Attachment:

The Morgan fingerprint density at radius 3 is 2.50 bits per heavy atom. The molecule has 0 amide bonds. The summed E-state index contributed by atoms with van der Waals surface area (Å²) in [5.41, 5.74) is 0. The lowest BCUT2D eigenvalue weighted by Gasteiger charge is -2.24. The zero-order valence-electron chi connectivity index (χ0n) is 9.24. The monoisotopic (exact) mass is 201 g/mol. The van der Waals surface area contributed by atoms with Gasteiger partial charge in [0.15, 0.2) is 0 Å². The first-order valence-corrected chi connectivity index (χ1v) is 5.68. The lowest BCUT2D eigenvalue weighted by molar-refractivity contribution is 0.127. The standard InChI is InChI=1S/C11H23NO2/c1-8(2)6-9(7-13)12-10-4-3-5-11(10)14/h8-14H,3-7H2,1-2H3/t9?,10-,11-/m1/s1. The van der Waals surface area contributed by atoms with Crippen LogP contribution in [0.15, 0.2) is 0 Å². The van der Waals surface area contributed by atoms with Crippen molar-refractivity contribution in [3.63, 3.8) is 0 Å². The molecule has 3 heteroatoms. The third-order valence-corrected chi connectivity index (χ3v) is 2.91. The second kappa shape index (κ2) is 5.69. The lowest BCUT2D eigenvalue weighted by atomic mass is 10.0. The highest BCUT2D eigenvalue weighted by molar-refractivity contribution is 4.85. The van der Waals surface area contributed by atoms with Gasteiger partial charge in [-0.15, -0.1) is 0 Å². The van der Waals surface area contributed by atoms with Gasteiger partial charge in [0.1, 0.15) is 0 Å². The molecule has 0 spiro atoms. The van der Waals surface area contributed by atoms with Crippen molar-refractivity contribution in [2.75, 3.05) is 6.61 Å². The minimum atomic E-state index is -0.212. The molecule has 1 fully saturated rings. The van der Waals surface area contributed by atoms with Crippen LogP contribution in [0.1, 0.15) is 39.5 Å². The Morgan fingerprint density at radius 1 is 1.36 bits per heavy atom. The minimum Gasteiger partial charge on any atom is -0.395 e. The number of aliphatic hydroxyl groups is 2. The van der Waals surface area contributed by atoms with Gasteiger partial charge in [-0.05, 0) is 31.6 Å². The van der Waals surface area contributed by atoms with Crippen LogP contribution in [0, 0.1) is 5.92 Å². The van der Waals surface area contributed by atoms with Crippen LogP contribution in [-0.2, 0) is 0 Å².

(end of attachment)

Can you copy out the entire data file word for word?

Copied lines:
The Morgan fingerprint density at radius 3 is 2.50 bits per heavy atom. The molecule has 0 amide bonds. The summed E-state index contributed by atoms with van der Waals surface area (Å²) in [5.41, 5.74) is 0. The lowest BCUT2D eigenvalue weighted by Gasteiger charge is -2.24. The zero-order valence-electron chi connectivity index (χ0n) is 9.24. The monoisotopic (exact) mass is 201 g/mol. The van der Waals surface area contributed by atoms with Gasteiger partial charge in [0.15, 0.2) is 0 Å². The first-order valence-corrected chi connectivity index (χ1v) is 5.68. The lowest BCUT2D eigenvalue weighted by molar-refractivity contribution is 0.127. The standard InChI is InChI=1S/C11H23NO2/c1-8(2)6-9(7-13)12-10-4-3-5-11(10)14/h8-14H,3-7H2,1-2H3/t9?,10-,11-/m1/s1. The van der Waals surface area contributed by atoms with Crippen LogP contribution in [0.15, 0.2) is 0 Å². The van der Waals surface area contributed by atoms with Crippen molar-refractivity contribution in [3.63, 3.8) is 0 Å². The molecule has 3 heteroatoms. The third-order valence-corrected chi connectivity index (χ3v) is 2.91. The second kappa shape index (κ2) is 5.69. The lowest BCUT2D eigenvalue weighted by atomic mass is 10.0. The highest BCUT2D eigenvalue weighted by molar-refractivity contribution is 4.85. The van der Waals surface area contributed by atoms with Gasteiger partial charge in [-0.15, -0.1) is 0 Å². The van der Waals surface area contributed by atoms with Gasteiger partial charge in [0.1, 0.15) is 0 Å². The molecule has 0 spiro atoms. The van der Waals surface area contributed by atoms with Crippen molar-refractivity contribution in [2.75, 3.05) is 6.61 Å². The minimum atomic E-state index is -0.212. The molecule has 1 fully saturated rings. The van der Waals surface area contributed by atoms with Crippen LogP contribution in [0.1, 0.15) is 39.5 Å². The Morgan fingerprint density at radius 1 is 1.36 bits per heavy atom. The minimum Gasteiger partial charge on any atom is -0.395 e. The number of aliphatic hydroxyl groups is 2. The van der Waals surface area contributed by atoms with Gasteiger partial charge in [-0.05, 0) is 31.6 Å². The van der Waals surface area contributed by atoms with Crippen LogP contribution in [0, 0.1) is 5.92 Å². The van der Waals surface area contributed by atoms with Crippen LogP contribution in [-0.2, 0) is 0 Å².